As a baseball shortstop and center-fielder from little league to my mid-teens, I was taught many useful techniques. Always, always keep my eyes on the ball was ingrained as second nature. Keep my body in front of, or under the ball on defense; foot position and placement, hand positioning and bat control and waiting for ‘my pitch’ on offense were all never ending instructions. But near the end of my career I stumbled, by chance, onto two tricks that catapulted me to the brink of stardom at the end of my final year of baseball.
The first and most critical thing I learned was to grip the bat as if trying to strangle the life out of it. The tighter my grip, I soon discovered, accomplished two extremely useful things. It kept me in much better control of my swing and it transferred a lot more of my power to the bat. I began immediately to hit much, much farther than I ever had in my previous six years. My batting average also began to increase and went from 125 in the first six weeks of the season to 342 in the last six weeks of the season. I also obtained my only career home-runs in the last six weeks.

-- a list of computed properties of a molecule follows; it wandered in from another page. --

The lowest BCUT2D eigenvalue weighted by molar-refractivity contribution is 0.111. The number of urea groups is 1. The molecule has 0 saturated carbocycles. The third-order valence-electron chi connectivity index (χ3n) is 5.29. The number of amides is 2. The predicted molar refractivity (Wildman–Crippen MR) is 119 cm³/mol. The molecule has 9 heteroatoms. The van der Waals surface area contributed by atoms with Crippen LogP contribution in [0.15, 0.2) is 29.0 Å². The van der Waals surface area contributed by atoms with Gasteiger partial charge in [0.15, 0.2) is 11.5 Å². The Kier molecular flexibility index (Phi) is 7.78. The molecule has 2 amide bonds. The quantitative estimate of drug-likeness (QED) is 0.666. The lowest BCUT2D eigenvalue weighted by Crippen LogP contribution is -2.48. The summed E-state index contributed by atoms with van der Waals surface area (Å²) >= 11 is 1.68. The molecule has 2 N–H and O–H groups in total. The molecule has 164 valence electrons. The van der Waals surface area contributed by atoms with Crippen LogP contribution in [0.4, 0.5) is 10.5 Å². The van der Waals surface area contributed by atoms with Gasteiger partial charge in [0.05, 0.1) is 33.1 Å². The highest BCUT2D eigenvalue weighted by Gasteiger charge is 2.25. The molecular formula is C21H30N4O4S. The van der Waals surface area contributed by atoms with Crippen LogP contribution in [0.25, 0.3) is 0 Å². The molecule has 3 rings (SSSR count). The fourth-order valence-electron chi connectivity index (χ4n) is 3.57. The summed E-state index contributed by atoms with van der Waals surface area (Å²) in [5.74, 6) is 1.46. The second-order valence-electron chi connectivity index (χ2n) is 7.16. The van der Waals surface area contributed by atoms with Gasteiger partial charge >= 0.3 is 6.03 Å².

The second thing was to study every pitcher’s every pitch. I started taking mental notes at first, and then began writing down key points. I watched their foot placement, body alignment, grip on the ball, follow-through and counted strikes and balls thrown. I studied their facial expressions and how they behaved when returning to the mound. I intently watched their interactions with the catcher. I learned over time that anticipation of pitches is an extremely useful tool.
For all underdogs, or runts I offer these words of encouragement. I was a very late bloomer and considered a runt most of my grade-school years through my junior year of high school. During my little league years I was the smallest on my team, never weighing over 85lbs and was less than 5 feet. I remained below average height and weight until a junior in high school and continued to grow until nineteen. Perseverance and hard work can accomplish much. Be dedicated to any sport you choose. Constantly look for ways to improve your abilities and go beyond what others ask of you. Practice an extra hour every day.